Timothy Cook is free to pursue his enlistment in the U.S. Marine Corps, but his father, Clyde Cook, and Cook’s fiancee, Lakeisha Fontanez, still face charges from the same incident.
By Matt Skoufalos | July 17, 2020
A Woodlynne teenager whose juvenile delinquency case became a roadblock to his planned military service has had the path to his enlistment cleared.
Timothy Cook, son of Woodlynne Councilman Clyde E. Cook, was notified Friday that the Camden County Prosecutor’s Office (CCPO) had dismissed charges against him for a February 9, 2020 incident in which he tussled with borough police in his home.
Although the CCPO neither identified Timothy Cook by name, nor the nature of the complaint against him, Clyde Cook confirmed the dismissal of the charges to NJ Pen.
“I’m relieved; very happy with the decision that they have made,” Clyde Cook said.
“My son can move forward with serving his country.
“I am appreciative that the CCPO took to heart the notes and the letters that came from friends, family and supporters,” he said.
Timothy Cook, a 2020 Collingswood High School graduate, had planned to join the U.S. Marine Corps next month, but the charges threatened to nullify his enlistment. His fellow classmates and other community members held a rally in his defense July 9, petitioning the state to drop the charges against him.
“The rally served its purpose, I believe,” Clyde Cook said.
“We are appreciative that everybody came out in support of us to see our situation resolved, but more to see the issue that’s happening all over Woodlynne right now; the way the local government is conducting business—the corruption, the nepotism, the retaliation.”
Clyde Cook has contended that the February incident that led to his son’s arrest as well as charges against himself and his fiancee, Lakeisha Fontanez, was done in retaliation for his questioning of borough governance.
It began when his daughter called 9-1-1 because he had confiscated her phone as a punishment.
Clyde Cook said the local officers violated his Fourth Amendment rights by entering his home without his permission, escalating a confrontation into violence, and failing to utilize body cameras in the act. Footage from one of the officers’ cameras, Javier Acevedo, has been released. The second officer, Edgar Feliciano, did not have his bodycam activated during the incident.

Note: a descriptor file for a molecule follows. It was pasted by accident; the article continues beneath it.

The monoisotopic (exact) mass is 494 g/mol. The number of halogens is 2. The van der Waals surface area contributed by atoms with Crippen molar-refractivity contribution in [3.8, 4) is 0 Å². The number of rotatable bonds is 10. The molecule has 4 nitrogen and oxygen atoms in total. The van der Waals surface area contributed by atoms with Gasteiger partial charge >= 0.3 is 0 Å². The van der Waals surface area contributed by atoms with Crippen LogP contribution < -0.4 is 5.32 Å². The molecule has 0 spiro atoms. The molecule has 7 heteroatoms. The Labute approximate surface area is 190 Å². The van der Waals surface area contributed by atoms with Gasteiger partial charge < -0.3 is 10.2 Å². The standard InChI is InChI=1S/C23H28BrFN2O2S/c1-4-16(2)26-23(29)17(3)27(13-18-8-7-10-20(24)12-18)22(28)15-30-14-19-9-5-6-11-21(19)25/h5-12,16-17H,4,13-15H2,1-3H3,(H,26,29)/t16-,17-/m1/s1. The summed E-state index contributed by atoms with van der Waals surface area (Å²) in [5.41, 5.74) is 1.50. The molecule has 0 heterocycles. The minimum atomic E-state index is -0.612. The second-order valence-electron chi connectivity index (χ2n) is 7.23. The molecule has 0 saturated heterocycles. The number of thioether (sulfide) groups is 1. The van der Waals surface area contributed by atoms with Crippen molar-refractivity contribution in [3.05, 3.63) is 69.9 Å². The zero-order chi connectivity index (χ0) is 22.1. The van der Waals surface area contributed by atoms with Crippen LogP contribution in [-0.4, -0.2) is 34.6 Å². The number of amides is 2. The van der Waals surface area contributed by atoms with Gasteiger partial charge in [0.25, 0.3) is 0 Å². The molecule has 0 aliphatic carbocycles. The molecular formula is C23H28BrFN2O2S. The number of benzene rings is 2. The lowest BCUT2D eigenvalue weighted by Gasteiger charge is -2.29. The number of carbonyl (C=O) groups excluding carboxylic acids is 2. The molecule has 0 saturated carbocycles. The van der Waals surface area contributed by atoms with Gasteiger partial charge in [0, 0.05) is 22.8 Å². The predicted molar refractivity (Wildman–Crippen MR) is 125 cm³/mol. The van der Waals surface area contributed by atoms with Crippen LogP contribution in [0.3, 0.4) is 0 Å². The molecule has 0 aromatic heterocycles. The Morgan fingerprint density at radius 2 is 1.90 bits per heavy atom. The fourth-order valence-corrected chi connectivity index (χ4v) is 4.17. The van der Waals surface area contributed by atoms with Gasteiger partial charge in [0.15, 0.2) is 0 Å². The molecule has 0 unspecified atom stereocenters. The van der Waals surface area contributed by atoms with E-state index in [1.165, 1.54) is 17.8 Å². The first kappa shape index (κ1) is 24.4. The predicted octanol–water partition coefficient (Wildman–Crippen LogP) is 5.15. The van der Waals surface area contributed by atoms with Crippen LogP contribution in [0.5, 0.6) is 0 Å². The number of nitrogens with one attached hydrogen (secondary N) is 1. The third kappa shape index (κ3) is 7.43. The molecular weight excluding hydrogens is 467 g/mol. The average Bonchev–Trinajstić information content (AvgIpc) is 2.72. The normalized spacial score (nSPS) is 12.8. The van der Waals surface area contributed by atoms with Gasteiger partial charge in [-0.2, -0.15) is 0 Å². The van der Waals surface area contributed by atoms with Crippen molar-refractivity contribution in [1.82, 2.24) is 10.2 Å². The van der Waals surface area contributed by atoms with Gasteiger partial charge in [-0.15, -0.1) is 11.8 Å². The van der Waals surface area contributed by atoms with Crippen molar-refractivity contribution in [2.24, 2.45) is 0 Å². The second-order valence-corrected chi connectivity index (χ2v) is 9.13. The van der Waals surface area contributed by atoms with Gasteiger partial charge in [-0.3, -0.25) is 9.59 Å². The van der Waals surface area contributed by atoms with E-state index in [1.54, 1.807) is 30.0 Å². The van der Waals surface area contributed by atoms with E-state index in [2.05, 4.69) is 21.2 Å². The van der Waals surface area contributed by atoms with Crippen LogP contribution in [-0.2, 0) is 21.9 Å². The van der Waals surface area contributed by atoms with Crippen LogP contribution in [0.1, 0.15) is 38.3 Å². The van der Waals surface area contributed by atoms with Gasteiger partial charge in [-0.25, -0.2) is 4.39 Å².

Clyde Cook said he would allow Acevedo into the home, but not Feliciano; the two have previously filed complaints against one another, April Saul reported for WHYY-FM.
Instead, footage from the encounter appears to show Feliciano and Acevedo forcing their way into the Cooks’ home, where a physical altercation involving Clyde Cook, Timothy Cook, and Fontanez occurred subsequently. The community website Woodlynne.net details the Cooks’ version of events.
“Knowing full well whose house they were coming to, these officers violated our Fourth Amendment rights, entering my home with a gun drawn, and pepper-spraying the members of my house, unjustified,” Clyde Cook said.
Clyde Cook said the confrontation cost him a state job working with children who have disabilities; as a result, he’s been making ends meet with landscaping and odd jobs. He said he’s happy the CCPO cleared his son, but is hopeful that the agency will continue to address the incident.
“We’re still pushing and pressing for the Prosecutor’s Office to press charges against these officers for what they did in my home,” Clyde Cook said.
“The fact that these cops feel that they can do whatever they want to do and that there’s no consequences for their actions is appalling,” he said. “What took place in my house can take place in anybody’s home.”
Clyde Cook said his case is an opportunity for New Jersey Attorney General Gurbir Grewal and Governor Phil Murphy to make good on their calls for police reform in the state.
A separate incident involving Woodlynne Patrolman Ryan Dubiel’s flagrant pepper-spraying of borough teens has already resulted in criminal charges from the CCPO.
Dubiel has been suspended while that investigation is resolved, but Clyde Cook said it’s emblematic of problems with the borough department.
“The poor decisions that these officers make is sad because it affects other officers who don’t do what they do,” he said.
“At the end, these cops have to start speaking up against each other and the very things that they see other officers do. They shouldn’t tolerate it, because it reflects negatively on the whole department.”
Woodlynne Mayor Joseph Chukwueke declined to comment on the charges against Clyde Cook and Fontanez, citing the ongoing nature of the investigation. However, Chukwueke did say he’s glad that the charges against Timothy Cook were dismissed.
“Cook’s son is a young man growing up, and if anybody deserves mercy, he did, because he has his life ahead of him,” Chukwueke said. “I can only tell you that I’m happy for his son, and hopefully his future is ahead of him.”
According to the mayor, the borough government still is awaiting the results of a civil service commission investigation into Dubiel’s assault charges; no further update is yet available.
Although his own case hasn’t yet been addressed, Clyde Cook said he is “thrilled” that his son has the opportunity to be rid of the charges.
“He will be able to move forward with his life and serve his country, get his education, travel the world, and go different places,” Clyde Cook said. “That’s important to him and important to us.
“He will move forward once his staff sergeant gets the news,” Clyde Cook said of his son. “He will be a Marine.”
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